Goodwood, England // Frankel put in a blistering performance over a mile at the Glorious Meeting on Wednesday to win the Sussex Stakes for a second time.
The men's 1,500m at the London Olympics does not start until Friday but contrast Hicham El Guerrouj's long-standing record of three minutes, 26 seconds with Frankel's 1:37.56 over 100m farther.
In the process the four year old registered a top speed of 43.19mph.
"You don't have to ask him to do an awful lot and he put distance between them without doing anything major. He just does it so easily," Queally said. "It felt like a piece of work to him and it was exactly what he needed. It was a nice prep for his next race."
The Group 1 event was Frankel's swansong over a mile and the son of Galileo, a dual Derby winner, is now to step up in distance to 10 furlongs in the International Stakes at York, sponsored by Juddmonte, owner Prince Khalid Abdullah's stud, in three weeks.
Lying in wait are Cirrus Des Aigles, the Dubai Sheema Classic winner; Monterosso, the Dubai World Cup winner; and St Nicholas Abbey, the quadruple Group One victor, along with 16 other entries.
When asked whether Frankel could improve for the extra two furlongs Queally was almost indignant.
"Can he get much better?" said the 27-year-old Irishman. "How much better do you want him to get? He's turning Group 1 races into an absolute procession, so he doesn't really have to improve.
"If he is as good as he is now he won't have to improve and should be good enough."
Farhh was deemed to be the best turned out in the paddock and as soon as the gates opened Bullet Train, Frankel's half-brother and pacemaker, took the lead. As the race heated up, Bullet Train began to set an increasingly difficult pace, which had Farhh, ridden by Frankie Dettori, off the bridle three furlongs from home.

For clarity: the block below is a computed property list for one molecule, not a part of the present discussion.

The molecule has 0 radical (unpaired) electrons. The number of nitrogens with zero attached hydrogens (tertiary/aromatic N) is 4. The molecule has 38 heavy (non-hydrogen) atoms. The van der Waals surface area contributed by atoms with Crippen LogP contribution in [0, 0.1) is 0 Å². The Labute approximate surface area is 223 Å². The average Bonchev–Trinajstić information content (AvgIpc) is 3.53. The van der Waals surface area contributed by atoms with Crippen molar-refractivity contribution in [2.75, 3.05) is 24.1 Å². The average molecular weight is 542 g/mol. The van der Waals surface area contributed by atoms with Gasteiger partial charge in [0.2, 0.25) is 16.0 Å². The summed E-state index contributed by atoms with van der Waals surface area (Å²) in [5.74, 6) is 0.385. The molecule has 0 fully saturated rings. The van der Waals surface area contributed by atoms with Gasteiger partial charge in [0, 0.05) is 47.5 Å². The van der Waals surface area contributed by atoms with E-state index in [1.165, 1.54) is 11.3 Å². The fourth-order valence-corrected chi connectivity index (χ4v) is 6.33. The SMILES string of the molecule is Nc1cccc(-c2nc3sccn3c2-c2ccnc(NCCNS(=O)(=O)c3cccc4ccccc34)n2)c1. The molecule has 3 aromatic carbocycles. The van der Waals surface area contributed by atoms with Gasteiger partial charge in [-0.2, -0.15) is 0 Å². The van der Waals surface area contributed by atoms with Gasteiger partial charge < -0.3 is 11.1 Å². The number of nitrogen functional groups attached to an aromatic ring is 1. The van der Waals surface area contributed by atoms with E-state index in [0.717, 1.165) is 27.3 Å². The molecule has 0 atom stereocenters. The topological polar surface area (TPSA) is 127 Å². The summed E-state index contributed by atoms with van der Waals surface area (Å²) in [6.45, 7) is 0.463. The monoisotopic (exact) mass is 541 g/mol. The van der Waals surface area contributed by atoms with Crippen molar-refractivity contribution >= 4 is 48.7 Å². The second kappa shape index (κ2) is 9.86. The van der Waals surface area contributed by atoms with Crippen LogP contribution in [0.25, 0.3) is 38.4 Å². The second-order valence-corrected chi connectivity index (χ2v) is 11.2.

Queally took a cheeky look through his legs, and then turned his head seemingly to check what he saw could be believed before he ordered Frankel to put the race to bed.
Farhh went into the contest officially rated 122, which in most years would be good enough to win, and Dettori said there was no shame in finishing second.
"I told Tom to wait for me on Frankel but he didn't; the winner was just awesome," he said.
Godolphin try to pick up the pieces on Thursday when Colour Vision and Lost In The Moment run in the Group 2 Goodwood Cup.
Colour Vision, trained by Saeed bin Suroor, had a hard race when winning the Gold Cup last month at Royal Ascot but has recovered well enough to once again spar with Saddler's Rock, who he beat into third at the Royal Meeting.
"He is so athletic he doesn't need any training," said Simon Crisford, Godolphin's racing manager.
"Saeed keeps him very lightly trained. He had so much match practice last year and although he did have a hard race it didn't leave any scars.
"On better ground he'll be a better horse and you'll be able to see his turn of foot."
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